One of the cool features in Windows 7 was that it supported various themes that would refresh the desktop and the sounds for different actions any time the user wanted. The built-in manager was pretty easy to handle, but a third party approach, like Theme Manager might require even less effort.
The application is free of charge and installs in a jiffy, but you have to be warned from the beginning that it comes with advertisement banners you can’t get rid of. So if you are totally against this form of remuneration you might as well skip to a different solution, or stick to the default organizer in the operating system.
Most of the installation procedure is normal, with the exception of the fact that the app will store its data in your user profile folder instead of the regular Program Files destination. Also, if you change its installation location all ulterior data it gets from the Internet will still be downloaded in the user profile folder.
The interface has an Explorer-like layout, which leaves no room for confusion and even beginner users can get through with no trouble at all.
When launching Theme Manager for the first time it’ll be completely empty, since it carries no files with it and the themes have to be retrieved from its online repository. What you will get instead is a list of categories, which hold a pretty good number of themes.
You can choose to refresh your desktop screen with walls from specific TV series, celeb pics or movies. Other categories include landscapes, animals, 3D, cars, motorcycle, cartoons, games, or anime. Each of these categories shelter multiple themes to pick from.
However, at the beginning there will be nothing in them as the application has to download all the items before applying them to your system.
If one of the themes appeals you, all there is to installing it is to click it once. Next, the application will retrieve all the data it needs and enables it on the system. Each theme varies in number of wallpapers it comes with, but in our case this was never smaller than four images.
On the downside, not all the packs include a custom set of sounds and, from what we’ve seen, most of them are just a bundle of nice looking wallpapers that change at a specific time interval. On the same note, Theme Manager does not feature the possibility to adapt the desktop background rotation interval to your own needs. For this task you will have to appeal to the default solution in Windows.
Taking down the themes on the system is a straightforward job that requires the same effort as installation: one click. Probably a more difficult task is to locate it first since installed entries are organized into the same categories.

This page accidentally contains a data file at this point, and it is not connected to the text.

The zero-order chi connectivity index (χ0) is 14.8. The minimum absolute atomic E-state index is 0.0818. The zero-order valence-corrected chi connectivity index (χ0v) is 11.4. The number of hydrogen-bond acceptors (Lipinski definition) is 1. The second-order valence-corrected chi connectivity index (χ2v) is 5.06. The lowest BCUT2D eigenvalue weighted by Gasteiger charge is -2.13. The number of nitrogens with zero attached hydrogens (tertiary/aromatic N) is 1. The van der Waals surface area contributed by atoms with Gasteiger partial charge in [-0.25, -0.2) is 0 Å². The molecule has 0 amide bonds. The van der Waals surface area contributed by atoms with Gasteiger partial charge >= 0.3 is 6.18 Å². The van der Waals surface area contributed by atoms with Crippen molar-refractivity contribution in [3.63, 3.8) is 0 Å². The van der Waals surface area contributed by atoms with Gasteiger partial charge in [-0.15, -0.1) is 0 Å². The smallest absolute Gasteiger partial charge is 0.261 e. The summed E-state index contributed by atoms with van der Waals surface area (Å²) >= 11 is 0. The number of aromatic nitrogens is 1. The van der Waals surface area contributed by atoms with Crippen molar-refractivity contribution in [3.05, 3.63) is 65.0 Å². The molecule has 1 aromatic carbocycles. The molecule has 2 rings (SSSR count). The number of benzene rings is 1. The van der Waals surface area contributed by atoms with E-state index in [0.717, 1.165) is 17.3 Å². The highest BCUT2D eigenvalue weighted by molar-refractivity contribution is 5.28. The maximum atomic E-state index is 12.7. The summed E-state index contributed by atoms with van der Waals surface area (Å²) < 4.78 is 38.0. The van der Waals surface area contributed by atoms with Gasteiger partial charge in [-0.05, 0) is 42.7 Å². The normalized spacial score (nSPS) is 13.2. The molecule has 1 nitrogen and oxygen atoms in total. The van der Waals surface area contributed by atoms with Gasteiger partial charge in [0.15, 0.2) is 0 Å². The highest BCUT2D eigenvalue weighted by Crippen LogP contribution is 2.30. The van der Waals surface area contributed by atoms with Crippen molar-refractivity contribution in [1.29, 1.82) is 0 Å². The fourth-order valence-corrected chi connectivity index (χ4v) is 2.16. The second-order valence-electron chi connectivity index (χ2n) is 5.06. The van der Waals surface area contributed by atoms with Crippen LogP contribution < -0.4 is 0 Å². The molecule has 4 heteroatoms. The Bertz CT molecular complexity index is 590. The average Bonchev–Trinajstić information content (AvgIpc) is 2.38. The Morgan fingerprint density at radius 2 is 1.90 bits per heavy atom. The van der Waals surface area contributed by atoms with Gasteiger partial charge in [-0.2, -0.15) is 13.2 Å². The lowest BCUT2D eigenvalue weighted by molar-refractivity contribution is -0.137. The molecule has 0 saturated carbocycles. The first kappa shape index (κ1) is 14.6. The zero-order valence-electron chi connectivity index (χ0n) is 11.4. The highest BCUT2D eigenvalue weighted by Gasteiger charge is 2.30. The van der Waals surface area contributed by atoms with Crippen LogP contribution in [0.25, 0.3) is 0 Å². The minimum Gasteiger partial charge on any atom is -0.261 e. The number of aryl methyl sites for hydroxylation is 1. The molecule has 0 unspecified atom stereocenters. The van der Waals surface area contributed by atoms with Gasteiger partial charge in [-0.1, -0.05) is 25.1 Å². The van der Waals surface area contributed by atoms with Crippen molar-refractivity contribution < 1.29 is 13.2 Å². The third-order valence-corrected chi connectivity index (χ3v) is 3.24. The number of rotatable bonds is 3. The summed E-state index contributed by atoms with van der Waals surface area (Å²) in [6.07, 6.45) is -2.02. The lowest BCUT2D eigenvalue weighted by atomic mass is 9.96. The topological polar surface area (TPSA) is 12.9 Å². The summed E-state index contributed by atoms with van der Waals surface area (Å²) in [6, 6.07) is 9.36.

This is not too bright of an idea, since nobody wants to spend time looking for installed themes in each category, just to get them out of the system. From this point of view Window’s own manager is a much comfortable solution.
One possible advantage in Theme Manager, however, is that it lets you select multiple entries in the same category and uninstall them all at once. Combining this with accessing a single location for the installed themes would make for a useful feature.
Out of the four tabs present beneath the advertisement in the application window two will lead you online, to the program’s web page. Replacing at least one of them with a heftier configuration panel than what “Settings” has to offer (namely enable automatic download and install of new program versions and notification on the availability of a new edition) may be viewed by plenty of users as a smarter choice.
As its name more than suggests, Theme Manager
is meant as an application ready to handle the Windows themes. However, it pretty much fails to do so since it can only download, install and uninstall its own themes, without offering access to plenty of other options, available in the default Windows solution. The Good
The application is free of charge and puts at your disposal an impressive number of themes. Getting the new themes on the computer depends mostly on how fast they are downloaded.
All the themes are neatly organized into categories and installing them does not take too much to complete. Multiple themes can be ejected from the system at once. The Bad
There are no settings available in the program. Adding a few controls, such as adjusting the change frequency for the desktop background would come in handy.
Having all installed themes accessible in a single location would lead to a more comfortable uninstall procedure.
There is no support for other themes than those coming through the manager’s pipe itself. If you have a Microsoft themepack on the system you will have to use the OS’s built-in manager. The Truth Theme Manager
is not much of a solution to handle Windows themes. It lists only its own entries and you will still have to appeal to what Windows offers in this sense in order to customize the wallpaper change interval.
Moreover, most of the themes are simply bundles of wallpapers since they carry no custom sounds. On the upside, you will benefit from a rich pool of wallpapers.